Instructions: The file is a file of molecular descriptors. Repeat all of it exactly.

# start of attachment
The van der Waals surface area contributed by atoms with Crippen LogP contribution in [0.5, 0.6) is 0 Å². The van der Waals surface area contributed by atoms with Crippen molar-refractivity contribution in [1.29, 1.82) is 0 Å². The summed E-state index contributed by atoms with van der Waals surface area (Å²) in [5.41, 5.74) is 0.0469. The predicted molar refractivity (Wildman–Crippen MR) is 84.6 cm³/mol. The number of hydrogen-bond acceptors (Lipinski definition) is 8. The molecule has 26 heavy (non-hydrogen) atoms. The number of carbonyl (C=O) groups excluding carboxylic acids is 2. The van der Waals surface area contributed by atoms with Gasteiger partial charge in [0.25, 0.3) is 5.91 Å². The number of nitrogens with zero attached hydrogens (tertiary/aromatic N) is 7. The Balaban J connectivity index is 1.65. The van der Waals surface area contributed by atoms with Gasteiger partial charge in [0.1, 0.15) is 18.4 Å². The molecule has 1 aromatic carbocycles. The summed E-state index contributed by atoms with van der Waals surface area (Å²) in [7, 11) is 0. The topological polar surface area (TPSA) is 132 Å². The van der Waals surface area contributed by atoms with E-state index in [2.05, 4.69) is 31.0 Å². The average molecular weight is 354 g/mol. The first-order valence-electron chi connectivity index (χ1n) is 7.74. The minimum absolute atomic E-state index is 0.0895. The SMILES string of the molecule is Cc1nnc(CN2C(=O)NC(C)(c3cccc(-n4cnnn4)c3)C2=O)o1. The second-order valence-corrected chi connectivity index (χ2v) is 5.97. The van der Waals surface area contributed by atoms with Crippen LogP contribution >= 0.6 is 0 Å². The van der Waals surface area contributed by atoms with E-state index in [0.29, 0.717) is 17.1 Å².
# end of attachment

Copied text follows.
The van der Waals surface area contributed by atoms with Crippen LogP contribution in [0.5, 0.6) is 0 Å². The van der Waals surface area contributed by atoms with Crippen molar-refractivity contribution in [1.29, 1.82) is 0 Å². The summed E-state index contributed by atoms with van der Waals surface area (Å²) in [5.41, 5.74) is 0.0469. The predicted molar refractivity (Wildman–Crippen MR) is 84.6 cm³/mol. The number of hydrogen-bond acceptors (Lipinski definition) is 8. The molecule has 26 heavy (non-hydrogen) atoms. The number of carbonyl (C=O) groups excluding carboxylic acids is 2. The van der Waals surface area contributed by atoms with Gasteiger partial charge in [0.25, 0.3) is 5.91 Å². The number of nitrogens with zero attached hydrogens (tertiary/aromatic N) is 7. The Balaban J connectivity index is 1.65. The van der Waals surface area contributed by atoms with Gasteiger partial charge in [0.1, 0.15) is 18.4 Å². The molecule has 1 aromatic carbocycles. The summed E-state index contributed by atoms with van der Waals surface area (Å²) in [7, 11) is 0. The topological polar surface area (TPSA) is 132 Å². The van der Waals surface area contributed by atoms with E-state index in [2.05, 4.69) is 31.0 Å². The average molecular weight is 354 g/mol. The first-order valence-electron chi connectivity index (χ1n) is 7.74. The minimum absolute atomic E-state index is 0.0895. The SMILES string of the molecule is Cc1nnc(CN2C(=O)NC(C)(c3cccc(-n4cnnn4)c3)C2=O)o1. The second-order valence-corrected chi connectivity index (χ2v) is 5.97. The van der Waals surface area contributed by atoms with Crippen LogP contribution >= 0.6 is 0 Å². The van der Waals surface area contributed by atoms with E-state index in [0.29, 0.717) is 17.1 Å².